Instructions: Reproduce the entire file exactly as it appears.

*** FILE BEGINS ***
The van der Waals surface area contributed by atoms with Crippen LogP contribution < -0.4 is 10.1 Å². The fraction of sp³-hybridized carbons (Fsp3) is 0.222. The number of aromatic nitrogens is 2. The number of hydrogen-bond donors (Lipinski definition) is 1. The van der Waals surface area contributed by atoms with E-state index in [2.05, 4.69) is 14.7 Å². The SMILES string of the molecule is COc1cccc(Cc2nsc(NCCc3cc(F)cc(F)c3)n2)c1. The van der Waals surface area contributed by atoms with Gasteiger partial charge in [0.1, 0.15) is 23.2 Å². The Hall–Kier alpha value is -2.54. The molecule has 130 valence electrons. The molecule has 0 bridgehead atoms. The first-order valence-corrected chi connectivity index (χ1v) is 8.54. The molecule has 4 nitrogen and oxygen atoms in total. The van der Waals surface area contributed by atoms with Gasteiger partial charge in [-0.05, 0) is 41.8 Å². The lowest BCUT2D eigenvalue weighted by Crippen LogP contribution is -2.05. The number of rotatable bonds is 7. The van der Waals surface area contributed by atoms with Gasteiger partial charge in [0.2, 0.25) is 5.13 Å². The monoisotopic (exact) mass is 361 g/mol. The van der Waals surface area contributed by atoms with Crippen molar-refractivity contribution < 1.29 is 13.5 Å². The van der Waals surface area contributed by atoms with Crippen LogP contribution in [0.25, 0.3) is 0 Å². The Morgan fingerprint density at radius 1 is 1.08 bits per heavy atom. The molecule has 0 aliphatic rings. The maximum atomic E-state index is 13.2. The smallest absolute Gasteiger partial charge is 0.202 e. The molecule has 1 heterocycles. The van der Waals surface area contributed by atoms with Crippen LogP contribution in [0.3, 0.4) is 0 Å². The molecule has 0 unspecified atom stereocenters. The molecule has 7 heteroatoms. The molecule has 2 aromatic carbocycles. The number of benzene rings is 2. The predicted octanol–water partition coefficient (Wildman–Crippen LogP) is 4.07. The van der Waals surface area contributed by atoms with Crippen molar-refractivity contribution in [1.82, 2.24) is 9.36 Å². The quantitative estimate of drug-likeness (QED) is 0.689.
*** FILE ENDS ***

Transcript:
The van der Waals surface area contributed by atoms with Crippen LogP contribution < -0.4 is 10.1 Å². The fraction of sp³-hybridized carbons (Fsp3) is 0.222. The number of aromatic nitrogens is 2. The number of hydrogen-bond donors (Lipinski definition) is 1. The van der Waals surface area contributed by atoms with E-state index in [2.05, 4.69) is 14.7 Å². The SMILES string of the molecule is COc1cccc(Cc2nsc(NCCc3cc(F)cc(F)c3)n2)c1. The van der Waals surface area contributed by atoms with Gasteiger partial charge in [0.1, 0.15) is 23.2 Å². The Hall–Kier alpha value is -2.54. The molecule has 130 valence electrons. The molecule has 0 bridgehead atoms. The first-order valence-corrected chi connectivity index (χ1v) is 8.54. The molecule has 4 nitrogen and oxygen atoms in total. The van der Waals surface area contributed by atoms with Gasteiger partial charge in [-0.05, 0) is 41.8 Å². The lowest BCUT2D eigenvalue weighted by Crippen LogP contribution is -2.05. The number of rotatable bonds is 7. The van der Waals surface area contributed by atoms with Gasteiger partial charge in [0.2, 0.25) is 5.13 Å². The monoisotopic (exact) mass is 361 g/mol. The van der Waals surface area contributed by atoms with Crippen molar-refractivity contribution < 1.29 is 13.5 Å². The van der Waals surface area contributed by atoms with Crippen LogP contribution in [0.25, 0.3) is 0 Å². The Morgan fingerprint density at radius 1 is 1.08 bits per heavy atom. The molecule has 0 aliphatic rings. The maximum atomic E-state index is 13.2. The smallest absolute Gasteiger partial charge is 0.202 e. The molecule has 1 heterocycles. The van der Waals surface area contributed by atoms with Crippen LogP contribution in [0.3, 0.4) is 0 Å². The molecule has 0 unspecified atom stereocenters. The molecule has 7 heteroatoms. The molecule has 2 aromatic carbocycles. The number of benzene rings is 2. The predicted octanol–water partition coefficient (Wildman–Crippen LogP) is 4.07. The van der Waals surface area contributed by atoms with Crippen molar-refractivity contribution in [1.82, 2.24) is 9.36 Å². The quantitative estimate of drug-likeness (QED) is 0.689.